Vindictive & Unfair Attacks Really Sony


COMMENT: Yesterday Sony PR attempted to intimidate 4Square Media by deliberately issuing a statement to the Australian technology media that was false and misleading. It was pure bullying tactics by a large Corporation who accused 4Square Media of vindictive and unfair attacks on their credibility.

Their actions came only hours before their financial results were published and was in our opinion an orchestrated strategy to try and discredit us from reporting the shocking performance of the Japanese Company.

We wish to correct these claims as they are blatantly false.

In their statement Sony say that 4Square Media’s publication ChannelNews recently reported that major retailers Harvey Norman and JB Hi Fi were considering not stocking Sony products as a result of Sony planning to open further stores.

We never ever said this.

What ChannelNews reported was as follows. Under the headline Is Sony Set To Dump Sony? We wrote EXCLUSIVE: Harvey Norman, who back in 2001 dumped Australia’s then number one PC Company Compaq after discovering that they were set to open nine retail stores, is today set to hold discussions with Sony about the expansion of their Sony Central stores in Australia.

We then went on to write. It is expected that Sony will be told that if they expand to 19 stores or, “more than what they have now, that they will be dumped from Harvey Norman stores”.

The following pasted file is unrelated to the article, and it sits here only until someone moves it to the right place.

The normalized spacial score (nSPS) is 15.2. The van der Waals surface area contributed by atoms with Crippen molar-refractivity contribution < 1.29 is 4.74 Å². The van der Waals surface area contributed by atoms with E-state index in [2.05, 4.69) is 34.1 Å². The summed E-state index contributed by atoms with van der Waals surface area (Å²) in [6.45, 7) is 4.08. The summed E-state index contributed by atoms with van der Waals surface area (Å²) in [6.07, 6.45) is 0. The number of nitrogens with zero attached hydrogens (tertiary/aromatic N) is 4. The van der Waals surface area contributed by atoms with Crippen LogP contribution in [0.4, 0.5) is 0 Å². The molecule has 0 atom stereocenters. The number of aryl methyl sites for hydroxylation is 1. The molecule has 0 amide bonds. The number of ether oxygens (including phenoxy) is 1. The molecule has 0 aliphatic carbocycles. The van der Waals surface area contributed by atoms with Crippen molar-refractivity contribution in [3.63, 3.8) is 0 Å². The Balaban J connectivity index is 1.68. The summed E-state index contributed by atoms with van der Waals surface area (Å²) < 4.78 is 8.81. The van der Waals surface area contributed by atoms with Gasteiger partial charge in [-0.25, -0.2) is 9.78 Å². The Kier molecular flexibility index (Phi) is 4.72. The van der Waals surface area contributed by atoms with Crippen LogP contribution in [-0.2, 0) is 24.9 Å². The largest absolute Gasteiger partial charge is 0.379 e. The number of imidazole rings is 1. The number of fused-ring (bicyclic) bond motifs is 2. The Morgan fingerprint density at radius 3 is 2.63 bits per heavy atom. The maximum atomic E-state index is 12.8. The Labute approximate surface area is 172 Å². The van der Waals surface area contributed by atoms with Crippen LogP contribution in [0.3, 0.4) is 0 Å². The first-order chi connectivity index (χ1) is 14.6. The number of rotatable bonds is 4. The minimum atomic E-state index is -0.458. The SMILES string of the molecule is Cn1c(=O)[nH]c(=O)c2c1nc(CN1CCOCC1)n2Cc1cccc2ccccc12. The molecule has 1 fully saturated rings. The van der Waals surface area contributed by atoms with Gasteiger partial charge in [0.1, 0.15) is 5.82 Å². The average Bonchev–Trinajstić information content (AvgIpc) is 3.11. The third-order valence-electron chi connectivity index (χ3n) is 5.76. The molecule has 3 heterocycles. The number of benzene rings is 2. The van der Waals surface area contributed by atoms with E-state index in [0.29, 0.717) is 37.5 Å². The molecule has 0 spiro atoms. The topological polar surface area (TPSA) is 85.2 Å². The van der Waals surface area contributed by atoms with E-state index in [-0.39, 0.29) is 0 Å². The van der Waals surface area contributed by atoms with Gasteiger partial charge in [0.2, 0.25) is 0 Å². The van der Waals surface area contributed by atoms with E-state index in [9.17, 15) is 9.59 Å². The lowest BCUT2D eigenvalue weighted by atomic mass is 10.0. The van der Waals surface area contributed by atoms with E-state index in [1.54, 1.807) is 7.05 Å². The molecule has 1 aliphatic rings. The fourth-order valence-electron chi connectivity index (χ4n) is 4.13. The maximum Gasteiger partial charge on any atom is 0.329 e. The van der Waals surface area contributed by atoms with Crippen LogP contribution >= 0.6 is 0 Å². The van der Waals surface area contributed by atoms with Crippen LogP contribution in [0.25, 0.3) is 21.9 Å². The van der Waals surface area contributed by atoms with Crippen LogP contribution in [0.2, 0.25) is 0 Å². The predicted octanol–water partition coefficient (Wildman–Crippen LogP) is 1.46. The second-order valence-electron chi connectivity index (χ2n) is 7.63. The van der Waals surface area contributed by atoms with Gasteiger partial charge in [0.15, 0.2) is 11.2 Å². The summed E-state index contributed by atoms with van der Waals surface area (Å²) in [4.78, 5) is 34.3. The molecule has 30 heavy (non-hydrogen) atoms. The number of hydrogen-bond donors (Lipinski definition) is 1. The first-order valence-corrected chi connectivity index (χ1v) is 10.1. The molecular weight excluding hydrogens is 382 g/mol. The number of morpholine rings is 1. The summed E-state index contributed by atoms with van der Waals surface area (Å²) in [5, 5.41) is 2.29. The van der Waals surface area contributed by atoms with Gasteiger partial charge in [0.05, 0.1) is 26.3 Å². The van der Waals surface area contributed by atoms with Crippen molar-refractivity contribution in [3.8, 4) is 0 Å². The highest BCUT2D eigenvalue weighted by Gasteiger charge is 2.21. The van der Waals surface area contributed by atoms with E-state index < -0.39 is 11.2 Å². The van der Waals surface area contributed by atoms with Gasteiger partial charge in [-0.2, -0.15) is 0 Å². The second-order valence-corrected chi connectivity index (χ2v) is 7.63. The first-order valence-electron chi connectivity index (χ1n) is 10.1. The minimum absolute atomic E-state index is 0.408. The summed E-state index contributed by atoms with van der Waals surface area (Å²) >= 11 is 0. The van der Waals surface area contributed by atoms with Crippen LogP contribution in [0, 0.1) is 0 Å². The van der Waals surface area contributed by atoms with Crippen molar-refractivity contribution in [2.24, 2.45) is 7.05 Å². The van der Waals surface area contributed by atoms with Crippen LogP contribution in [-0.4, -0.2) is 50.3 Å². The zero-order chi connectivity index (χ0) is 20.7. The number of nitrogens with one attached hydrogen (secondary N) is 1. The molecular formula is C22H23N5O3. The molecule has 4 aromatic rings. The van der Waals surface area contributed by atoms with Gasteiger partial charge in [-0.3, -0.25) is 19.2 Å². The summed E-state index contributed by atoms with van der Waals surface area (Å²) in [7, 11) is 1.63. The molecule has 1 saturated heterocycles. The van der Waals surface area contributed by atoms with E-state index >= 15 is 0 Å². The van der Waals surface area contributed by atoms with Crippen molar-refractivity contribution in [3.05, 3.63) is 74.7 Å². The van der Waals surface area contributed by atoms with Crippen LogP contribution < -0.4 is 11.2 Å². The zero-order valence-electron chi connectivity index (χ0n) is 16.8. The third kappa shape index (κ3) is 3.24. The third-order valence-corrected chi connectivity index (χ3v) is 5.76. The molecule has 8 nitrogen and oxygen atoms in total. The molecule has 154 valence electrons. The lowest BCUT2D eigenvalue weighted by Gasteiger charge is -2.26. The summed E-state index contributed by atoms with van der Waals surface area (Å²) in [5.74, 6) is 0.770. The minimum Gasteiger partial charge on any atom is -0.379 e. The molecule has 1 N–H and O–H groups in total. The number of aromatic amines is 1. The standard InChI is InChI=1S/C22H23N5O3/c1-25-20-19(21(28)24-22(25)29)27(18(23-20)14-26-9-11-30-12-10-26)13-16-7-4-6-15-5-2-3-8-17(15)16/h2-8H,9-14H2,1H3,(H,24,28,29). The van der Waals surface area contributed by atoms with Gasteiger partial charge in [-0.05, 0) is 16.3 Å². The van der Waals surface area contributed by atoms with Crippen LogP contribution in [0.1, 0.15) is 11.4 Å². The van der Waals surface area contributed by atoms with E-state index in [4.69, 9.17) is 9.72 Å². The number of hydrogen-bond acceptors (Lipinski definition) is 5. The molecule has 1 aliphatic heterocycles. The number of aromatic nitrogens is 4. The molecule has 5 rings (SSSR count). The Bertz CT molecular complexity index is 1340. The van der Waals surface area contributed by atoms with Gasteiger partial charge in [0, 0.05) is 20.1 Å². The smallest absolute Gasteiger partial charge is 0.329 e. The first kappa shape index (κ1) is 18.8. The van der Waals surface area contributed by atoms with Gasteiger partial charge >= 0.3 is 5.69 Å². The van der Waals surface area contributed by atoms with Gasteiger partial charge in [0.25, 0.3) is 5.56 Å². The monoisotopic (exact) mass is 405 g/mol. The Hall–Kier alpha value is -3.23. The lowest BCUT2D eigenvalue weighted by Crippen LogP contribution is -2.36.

This was a direct quote from a Harvey Norman franchisee and not ChannelNews.

We also wrote.
David Ackery, a director at Harvey Norman said last night that he was set to discuss the issue with Sony and that the expansion of Sony Central stores was “not good and not wanted by the mass retailer””Before I comment in detail and want to discuss the issue with Sony” he said.

We later reported that Ackery had spoken to Carl Rose at Sony on the issue of Sony Central stores, and that Harvey Norman would not be removing Sony products from their stores.

The question in the headline was 100% legitimate as several years ago Gerry Harvey dumped Compaq who was then the #1 PC brand in Australia, when we revealed that Compaq was planning an 8 store chain of stores across Australia.

At the time Compaq CEO Ian Penman believed that Harvey Norman was not adding value to his brand and that the cost of doing business with Harvey Norman was expensive.

We also ran another headline in relation to the Sony stores issue that said “Sony Boned By Their Biggest Customer”.


The word “Boned” was used in the context of the aboriginal expression “to point the finger” and not the Eddie McGuire Channel Nine version.

When this definition is applied there is clear evidence that JB Hi was well and truely pointing there finger at Sony .

 There is also no indication in the story that JB Hi Fi were ever considering not stocking Sony products, as Sony is now trying to claim as a defence for their actions in trying to discredit 4Square Media.

The intro to this story read “Sony’s biggest customer JB Hi has said that they are not happy with Sony Australia’s expansion plans into Sony Central branded stores that are now popping up across Australia.

See link:

We then reported that JB Hi Fi CEO Richard Uechtritz, has claimed that as Sony’s biggest customer, he was not happy with the spread of Sony Central Stores into new suburbs such as Drummoyne in NSW and Robina on the Gold Coast.

There never was any indication in the story that JB Hi Fi was set to dump Sony.